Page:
If you’re purchasing a franchise, it’s important to consider whether your franchisor will grant you an exclusive territory to operate your business. Furthermore, if your franchisor does grant you an exclusive territory, you need to consider the commercial viability of such territory. In any case, this factor should be an essential consideration for every prospective franchisee. But, do all franchisees get an exclusive territory? The short answer is no. However, there are several important factors to consider regarding territories. Let’s take a look at these in more detail.

What is an Exclusive Territory Clause?

An exclusive territory lets you operate the business in a designated area where you can solicit customers, clients or members. For example, if you’re running a gym that works on a membership basis, it’s likely that you can only market and accept memberships within the radius of your territory. Likewise, the clause will generally guarantee that no other franchisee can market or accept memberships in your area. However, in some franchise systems, territories can overlap with one another. It is also important to note that exclusive territories are often subject to change upon renewal or transfer of the franchise agreement. Territories may also be reduced if you don’t meet certain conditions in the agreement such as minimum performance criteria.

The franchisor will determine the exclusive territories according to factors such as:

  • demographics;
  • market type;
  • geographical area;
  • access; and
  • population density.

The criteria adopted by the franchisor in creating the territory should be set out in the disclosure document given to you as a prospective franchisee. After receiving this document, and before purchasing the business, it’s good practice to undertake due diligence into the market viability of operating the proposed business in the nominated territory.  

No Exclusive Territory

Not all franchise agreements grant you a right to an exclusive territory.  In the case that you don’t have a right to an exclusive territory, a franchise agreement will typically state that your business operations are confined to specific premises. The specific premises is in a non-exclusive marketing area and cannot move without express written consent from the franchisor. Where there is no grant of exclusive territory, nothing stops the franchisor from opening another franchise close to your business at any point.

Depending on the type of business you are operating, you should consider whether another nearby franchise will have a detrimental impact on your franchise. With some businesses, the lack of an exclusive territory may not be especially worrying. Such businesses may be those with low or small client bases situated in a densely populated area. Conversely, it may be worrying for a business that relies on a broad customer base from a distinct geographical area. In this case, a future franchise grant could significantly reduce a customer base. You should carefully consider this before entering the franchise agreement.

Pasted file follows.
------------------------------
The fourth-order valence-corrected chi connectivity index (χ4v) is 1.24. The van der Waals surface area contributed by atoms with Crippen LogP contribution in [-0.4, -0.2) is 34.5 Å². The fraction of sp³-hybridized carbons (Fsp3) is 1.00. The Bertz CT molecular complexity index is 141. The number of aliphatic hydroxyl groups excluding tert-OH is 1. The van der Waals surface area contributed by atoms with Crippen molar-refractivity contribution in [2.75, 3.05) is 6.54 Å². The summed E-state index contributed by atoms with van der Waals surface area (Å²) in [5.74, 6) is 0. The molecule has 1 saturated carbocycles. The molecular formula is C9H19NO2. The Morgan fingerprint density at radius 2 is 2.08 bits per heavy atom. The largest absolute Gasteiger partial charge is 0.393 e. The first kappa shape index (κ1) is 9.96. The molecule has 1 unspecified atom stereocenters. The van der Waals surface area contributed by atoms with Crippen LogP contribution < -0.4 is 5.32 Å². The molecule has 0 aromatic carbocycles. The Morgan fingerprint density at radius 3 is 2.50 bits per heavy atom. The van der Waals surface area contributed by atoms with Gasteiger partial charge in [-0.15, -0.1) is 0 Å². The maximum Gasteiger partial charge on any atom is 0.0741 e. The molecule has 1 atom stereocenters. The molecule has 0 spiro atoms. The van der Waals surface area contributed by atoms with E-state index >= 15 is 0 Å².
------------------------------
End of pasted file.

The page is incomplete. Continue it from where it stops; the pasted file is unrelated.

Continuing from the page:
Where your franchise agreement does not grant you an exclusive territory, you can negotiate to obtain a guarantee. Such guarantee can prevent any other franchisee opening within a certain radius of your premises. Alternatively, some franchise agreements will give you a first right of refusal on any location that may open in a proximity where there is no grant of exclusive territory. This clause prohibits the franchisor granting a nearby location to a third-party before giving you the option to operate the location.

Good Faith Obligations

The Franchising Code of Conduct (the Code) applies to all agreements between franchisors and franchisees. In particular, both parties are to act in good faith in their dealings with each other. While the Code does not explicitly define good faith, it can mean any conduct that is:

  • harsh;
  • unjust; or
  • unreasonable in the circumstances.

A franchisee will rely on the exclusivity of the territory when considering whether to purchase the business. Accordingly, if the franchisor takes commercial advantage of the franchisee’s exclusive territory, this may amount to a failure to act in good faith. Additionally, this is a breach of the exclusivity clause. Therefore, a franchisor who infringes on a franchisee’s exclusive territory may not be acting in good faith.

Key Takeaways

Before purchasing a franchise business, carefully consider whether the franchisor will grant you an exclusive territory. The disclosure document should explain their decision. Ensure you understand the franchisor’s reasoning and conduct due diligence to determine the viability of the franchise. If you need legal advice about your rights when purchasing a franchise business, call LegalVision’s franchise lawyers on 1300 544 755 or fill out the form on this page.

Jonathan Muncey
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